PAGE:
Lady Gaga asks fans to stop sending abusive tweets
Lady Gaga has asked her fans to stop sending online threats to her critics.
The pop star said she would not condone "hateful or abusive language" directed towards others, adding "this is not a healthy way to handle your emotions".
Some of her fans had tweeted death threats to dance producer Deadmau5, who criticised Gaga's video collaboration with artist Marina Abramovic.
Meanwhile, One Direction have also said that some fans "cross the line" on social media.
In a BBC interview, Harry Styles said: "Obviously there's a line and some people cross it - but most people don't."
His bandmate Niall Horan said he had always heeded the advice, "don't tweet anything you don't want your grandmother to hear".'Positivity'
Writing on her blog, Lady Gaga told fans: "I know how angry you feel sometimes, and I know that when they say things about me you feel that they are saying them about you as well.
"Although pop culture and society have become more negative and critical of the artist over the years, by engaging in this negativity you are allowing it to spread.
She continued: "I ask you to take a pledge with me to continue the change toward positivity, and to recognize that this behaviour is wrong.
"The anonymous nature of social media has made it easy for many to vent their anger by bullying others with no recourse or accountability. But this is not a healthy way to handle your emotions."
Gaga's comments came after a public row with gossip columnist Perez Hilton.
The singer claimed Hilton was stalking her by trying to rent an apartment in the block where she lives in New York. The celebrity blogger vehemently denied this in a response on his website.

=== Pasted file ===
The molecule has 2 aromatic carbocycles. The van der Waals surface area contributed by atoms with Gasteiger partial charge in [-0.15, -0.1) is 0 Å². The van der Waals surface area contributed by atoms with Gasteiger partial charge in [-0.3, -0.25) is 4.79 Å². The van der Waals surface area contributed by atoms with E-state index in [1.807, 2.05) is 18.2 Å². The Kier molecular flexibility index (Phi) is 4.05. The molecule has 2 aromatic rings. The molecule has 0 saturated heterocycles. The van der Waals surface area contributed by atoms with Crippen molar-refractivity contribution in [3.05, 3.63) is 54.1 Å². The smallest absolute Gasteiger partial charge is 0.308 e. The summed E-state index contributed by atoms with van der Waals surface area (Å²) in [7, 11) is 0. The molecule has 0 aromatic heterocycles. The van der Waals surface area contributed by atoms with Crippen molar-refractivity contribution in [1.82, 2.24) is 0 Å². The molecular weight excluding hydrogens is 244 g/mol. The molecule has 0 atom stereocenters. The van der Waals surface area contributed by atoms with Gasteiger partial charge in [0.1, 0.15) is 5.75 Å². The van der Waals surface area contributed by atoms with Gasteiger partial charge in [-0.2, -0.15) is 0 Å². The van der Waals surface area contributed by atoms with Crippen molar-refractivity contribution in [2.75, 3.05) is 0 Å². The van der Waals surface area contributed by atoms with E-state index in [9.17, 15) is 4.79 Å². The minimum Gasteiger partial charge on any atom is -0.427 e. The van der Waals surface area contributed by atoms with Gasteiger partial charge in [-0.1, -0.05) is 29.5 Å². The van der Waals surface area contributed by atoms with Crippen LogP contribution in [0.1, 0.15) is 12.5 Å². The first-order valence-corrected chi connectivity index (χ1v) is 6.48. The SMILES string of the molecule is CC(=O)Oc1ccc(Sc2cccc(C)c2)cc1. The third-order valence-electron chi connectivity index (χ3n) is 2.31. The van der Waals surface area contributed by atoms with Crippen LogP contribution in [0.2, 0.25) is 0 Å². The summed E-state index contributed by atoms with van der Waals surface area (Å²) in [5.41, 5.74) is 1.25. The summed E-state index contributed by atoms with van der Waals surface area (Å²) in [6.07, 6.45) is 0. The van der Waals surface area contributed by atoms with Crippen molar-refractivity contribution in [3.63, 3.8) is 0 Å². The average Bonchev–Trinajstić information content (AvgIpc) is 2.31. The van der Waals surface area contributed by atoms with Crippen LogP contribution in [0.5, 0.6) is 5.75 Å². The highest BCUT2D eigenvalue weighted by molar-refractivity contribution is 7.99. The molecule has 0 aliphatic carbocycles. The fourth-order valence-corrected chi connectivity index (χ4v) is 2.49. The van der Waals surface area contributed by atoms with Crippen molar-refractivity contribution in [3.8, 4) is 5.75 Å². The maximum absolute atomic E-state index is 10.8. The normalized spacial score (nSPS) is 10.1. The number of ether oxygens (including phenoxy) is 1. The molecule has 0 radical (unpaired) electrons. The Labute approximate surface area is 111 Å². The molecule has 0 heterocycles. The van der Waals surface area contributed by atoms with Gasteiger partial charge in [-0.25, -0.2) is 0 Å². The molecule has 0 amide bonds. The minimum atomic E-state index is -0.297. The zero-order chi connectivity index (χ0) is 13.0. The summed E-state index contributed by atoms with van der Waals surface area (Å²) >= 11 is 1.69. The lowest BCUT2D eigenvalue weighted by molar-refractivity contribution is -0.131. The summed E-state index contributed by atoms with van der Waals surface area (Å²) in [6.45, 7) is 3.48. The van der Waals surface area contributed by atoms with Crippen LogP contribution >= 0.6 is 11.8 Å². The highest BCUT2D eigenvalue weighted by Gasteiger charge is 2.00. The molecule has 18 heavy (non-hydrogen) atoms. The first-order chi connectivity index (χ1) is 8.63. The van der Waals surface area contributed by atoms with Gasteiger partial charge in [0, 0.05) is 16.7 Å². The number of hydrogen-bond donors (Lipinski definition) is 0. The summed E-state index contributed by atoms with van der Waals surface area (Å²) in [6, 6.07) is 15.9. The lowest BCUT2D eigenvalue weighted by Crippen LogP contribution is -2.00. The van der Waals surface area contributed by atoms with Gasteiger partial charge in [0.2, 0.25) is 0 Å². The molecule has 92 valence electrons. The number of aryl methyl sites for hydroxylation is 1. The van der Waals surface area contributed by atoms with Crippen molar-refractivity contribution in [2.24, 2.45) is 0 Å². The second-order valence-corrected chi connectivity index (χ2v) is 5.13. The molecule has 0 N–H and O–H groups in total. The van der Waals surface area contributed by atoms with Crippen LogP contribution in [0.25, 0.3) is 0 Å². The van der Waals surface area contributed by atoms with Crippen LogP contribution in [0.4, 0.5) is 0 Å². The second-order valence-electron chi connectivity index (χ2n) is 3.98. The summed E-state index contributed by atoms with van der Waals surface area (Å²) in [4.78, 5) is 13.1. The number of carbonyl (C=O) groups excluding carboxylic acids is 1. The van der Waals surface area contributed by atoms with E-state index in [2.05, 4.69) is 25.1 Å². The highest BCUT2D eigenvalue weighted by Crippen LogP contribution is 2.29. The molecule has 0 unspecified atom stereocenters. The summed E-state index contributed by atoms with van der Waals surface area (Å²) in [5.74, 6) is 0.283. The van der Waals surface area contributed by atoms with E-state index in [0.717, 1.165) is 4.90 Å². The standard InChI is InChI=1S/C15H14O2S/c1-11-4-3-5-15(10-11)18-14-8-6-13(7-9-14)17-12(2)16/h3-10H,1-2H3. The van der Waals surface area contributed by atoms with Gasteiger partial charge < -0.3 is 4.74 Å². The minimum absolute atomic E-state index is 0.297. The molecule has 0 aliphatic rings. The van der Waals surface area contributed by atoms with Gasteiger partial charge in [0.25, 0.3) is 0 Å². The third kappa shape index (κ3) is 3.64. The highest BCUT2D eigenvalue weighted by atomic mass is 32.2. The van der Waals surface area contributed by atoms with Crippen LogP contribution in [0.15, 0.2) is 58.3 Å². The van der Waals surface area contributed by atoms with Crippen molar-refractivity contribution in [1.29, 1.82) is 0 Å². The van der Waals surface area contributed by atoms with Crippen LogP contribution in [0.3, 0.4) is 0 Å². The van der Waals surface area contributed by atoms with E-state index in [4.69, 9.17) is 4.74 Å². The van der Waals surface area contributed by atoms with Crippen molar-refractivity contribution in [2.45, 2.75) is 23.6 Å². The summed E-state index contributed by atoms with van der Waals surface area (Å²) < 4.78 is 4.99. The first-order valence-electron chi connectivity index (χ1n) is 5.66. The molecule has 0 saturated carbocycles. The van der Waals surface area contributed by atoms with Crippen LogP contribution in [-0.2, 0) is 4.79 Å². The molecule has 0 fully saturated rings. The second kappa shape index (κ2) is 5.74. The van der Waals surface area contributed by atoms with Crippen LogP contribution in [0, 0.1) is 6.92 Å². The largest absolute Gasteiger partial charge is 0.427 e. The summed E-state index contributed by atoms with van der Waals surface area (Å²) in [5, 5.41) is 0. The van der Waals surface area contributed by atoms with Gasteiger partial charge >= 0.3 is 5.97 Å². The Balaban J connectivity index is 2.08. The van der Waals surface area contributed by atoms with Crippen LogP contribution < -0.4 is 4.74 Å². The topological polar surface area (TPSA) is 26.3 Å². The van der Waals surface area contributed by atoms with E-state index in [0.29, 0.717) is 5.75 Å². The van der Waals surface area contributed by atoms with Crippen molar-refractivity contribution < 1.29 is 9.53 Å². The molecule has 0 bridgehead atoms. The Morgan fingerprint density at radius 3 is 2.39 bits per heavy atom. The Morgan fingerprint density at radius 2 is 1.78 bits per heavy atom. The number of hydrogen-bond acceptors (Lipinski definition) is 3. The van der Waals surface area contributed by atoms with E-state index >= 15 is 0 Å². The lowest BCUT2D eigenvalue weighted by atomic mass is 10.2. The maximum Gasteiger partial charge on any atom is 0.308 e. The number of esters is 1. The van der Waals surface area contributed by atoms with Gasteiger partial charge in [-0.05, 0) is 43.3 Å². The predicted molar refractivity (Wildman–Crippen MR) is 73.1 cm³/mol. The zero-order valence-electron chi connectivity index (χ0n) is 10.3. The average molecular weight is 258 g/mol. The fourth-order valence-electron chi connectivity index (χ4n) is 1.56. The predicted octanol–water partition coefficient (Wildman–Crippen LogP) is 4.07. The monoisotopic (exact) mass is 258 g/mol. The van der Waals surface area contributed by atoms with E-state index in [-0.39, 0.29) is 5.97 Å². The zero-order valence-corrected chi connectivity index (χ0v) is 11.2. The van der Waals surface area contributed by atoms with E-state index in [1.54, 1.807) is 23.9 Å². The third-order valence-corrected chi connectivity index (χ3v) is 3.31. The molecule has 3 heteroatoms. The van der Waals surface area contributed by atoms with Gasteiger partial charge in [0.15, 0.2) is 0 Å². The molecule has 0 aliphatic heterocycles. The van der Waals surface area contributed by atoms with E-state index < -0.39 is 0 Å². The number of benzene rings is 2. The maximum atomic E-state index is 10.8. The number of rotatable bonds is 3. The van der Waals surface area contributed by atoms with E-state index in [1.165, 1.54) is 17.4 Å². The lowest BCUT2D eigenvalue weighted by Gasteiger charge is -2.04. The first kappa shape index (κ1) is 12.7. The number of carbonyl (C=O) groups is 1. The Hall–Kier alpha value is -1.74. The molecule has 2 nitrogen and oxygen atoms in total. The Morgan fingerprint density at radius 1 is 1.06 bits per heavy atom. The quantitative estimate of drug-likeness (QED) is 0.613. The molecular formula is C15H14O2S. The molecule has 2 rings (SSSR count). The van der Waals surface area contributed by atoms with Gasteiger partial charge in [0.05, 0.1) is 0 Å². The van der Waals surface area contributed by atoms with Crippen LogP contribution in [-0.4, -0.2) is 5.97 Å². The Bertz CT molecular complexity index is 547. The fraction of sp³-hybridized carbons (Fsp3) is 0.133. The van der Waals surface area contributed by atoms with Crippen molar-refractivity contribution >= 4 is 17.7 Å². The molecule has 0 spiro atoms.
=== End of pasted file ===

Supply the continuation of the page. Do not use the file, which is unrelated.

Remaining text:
He wrote: "I hope her fans stop sending me death threats, as the suggestion that I pose a danger to Lady Gaga is preposterous. If her fans want to send a message of support to Lady Gaga, they should buy her music."
One Direction singer Styles described his band's fans as "passionate" - and said the positive result of social media was the "interaction" with them.
"I never imagined when I was younger that anyone I listened to on the radio would answer me in a tweet," Styles said.
He added that he erred towards caution when using social media.
"It's common sense... in terms of the dangers, I think you just have to be aware and not share too much. Be clever with what you put out there."
The group's film This is Us is having its premiere in London's Leicester Square on Tuesday.
The boyband, who were brought together on the television talent show The X Factor, have topped the charts in countries all round the world.
They became the first British act to top the US Billboard chart with their debut album.